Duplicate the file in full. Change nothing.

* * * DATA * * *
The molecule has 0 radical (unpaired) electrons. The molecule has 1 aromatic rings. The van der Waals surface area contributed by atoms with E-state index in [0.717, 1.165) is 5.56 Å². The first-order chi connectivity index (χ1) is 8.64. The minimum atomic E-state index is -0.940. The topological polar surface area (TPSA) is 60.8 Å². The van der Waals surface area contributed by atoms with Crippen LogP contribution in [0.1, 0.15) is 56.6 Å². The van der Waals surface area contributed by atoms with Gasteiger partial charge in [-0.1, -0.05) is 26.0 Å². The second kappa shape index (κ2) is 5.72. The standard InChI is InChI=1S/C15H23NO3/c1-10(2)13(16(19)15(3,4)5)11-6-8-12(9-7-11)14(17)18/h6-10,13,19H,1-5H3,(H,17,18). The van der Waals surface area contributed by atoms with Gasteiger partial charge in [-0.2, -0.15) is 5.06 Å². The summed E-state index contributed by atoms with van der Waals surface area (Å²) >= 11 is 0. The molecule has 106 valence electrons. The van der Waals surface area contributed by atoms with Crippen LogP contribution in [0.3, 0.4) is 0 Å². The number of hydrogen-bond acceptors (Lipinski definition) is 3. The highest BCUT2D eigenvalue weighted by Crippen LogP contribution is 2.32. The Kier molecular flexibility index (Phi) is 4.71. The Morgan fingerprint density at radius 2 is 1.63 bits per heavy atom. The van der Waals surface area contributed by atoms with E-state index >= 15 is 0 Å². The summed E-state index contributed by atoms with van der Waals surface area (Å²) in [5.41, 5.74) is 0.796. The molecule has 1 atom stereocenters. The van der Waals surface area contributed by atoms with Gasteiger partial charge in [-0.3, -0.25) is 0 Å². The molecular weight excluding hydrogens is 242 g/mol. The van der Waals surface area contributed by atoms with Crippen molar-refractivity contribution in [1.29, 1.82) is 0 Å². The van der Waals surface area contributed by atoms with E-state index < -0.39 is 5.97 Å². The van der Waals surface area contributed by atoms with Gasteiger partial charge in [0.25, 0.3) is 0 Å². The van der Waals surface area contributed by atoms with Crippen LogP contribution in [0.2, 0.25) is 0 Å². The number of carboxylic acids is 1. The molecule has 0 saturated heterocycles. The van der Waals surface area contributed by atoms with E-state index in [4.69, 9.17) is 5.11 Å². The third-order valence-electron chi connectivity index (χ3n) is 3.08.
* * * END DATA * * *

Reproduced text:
The molecule has 0 radical (unpaired) electrons. The molecule has 1 aromatic rings. The van der Waals surface area contributed by atoms with E-state index in [0.717, 1.165) is 5.56 Å². The first-order chi connectivity index (χ1) is 8.64. The minimum atomic E-state index is -0.940. The topological polar surface area (TPSA) is 60.8 Å². The van der Waals surface area contributed by atoms with Crippen LogP contribution in [0.1, 0.15) is 56.6 Å². The van der Waals surface area contributed by atoms with Gasteiger partial charge in [-0.1, -0.05) is 26.0 Å². The second kappa shape index (κ2) is 5.72. The standard InChI is InChI=1S/C15H23NO3/c1-10(2)13(16(19)15(3,4)5)11-6-8-12(9-7-11)14(17)18/h6-10,13,19H,1-5H3,(H,17,18). The van der Waals surface area contributed by atoms with Gasteiger partial charge in [-0.2, -0.15) is 5.06 Å². The summed E-state index contributed by atoms with van der Waals surface area (Å²) >= 11 is 0. The molecule has 106 valence electrons. The van der Waals surface area contributed by atoms with Crippen LogP contribution in [0.3, 0.4) is 0 Å². The number of hydrogen-bond acceptors (Lipinski definition) is 3. The highest BCUT2D eigenvalue weighted by Crippen LogP contribution is 2.32. The Kier molecular flexibility index (Phi) is 4.71. The Morgan fingerprint density at radius 2 is 1.63 bits per heavy atom. The van der Waals surface area contributed by atoms with E-state index >= 15 is 0 Å². The summed E-state index contributed by atoms with van der Waals surface area (Å²) in [5.41, 5.74) is 0.796. The molecule has 1 atom stereocenters. The van der Waals surface area contributed by atoms with Gasteiger partial charge in [-0.3, -0.25) is 0 Å². The molecular weight excluding hydrogens is 242 g/mol. The van der Waals surface area contributed by atoms with Crippen molar-refractivity contribution in [1.29, 1.82) is 0 Å². The van der Waals surface area contributed by atoms with E-state index < -0.39 is 5.97 Å². The van der Waals surface area contributed by atoms with Gasteiger partial charge in [0.25, 0.3) is 0 Å². The van der Waals surface area contributed by atoms with Crippen LogP contribution in [0.2, 0.25) is 0 Å². The number of carboxylic acids is 1. The molecule has 0 saturated heterocycles. The van der Waals surface area contributed by atoms with E-state index in [4.69, 9.17) is 5.11 Å². The third-order valence-electron chi connectivity index (χ3n) is 3.08.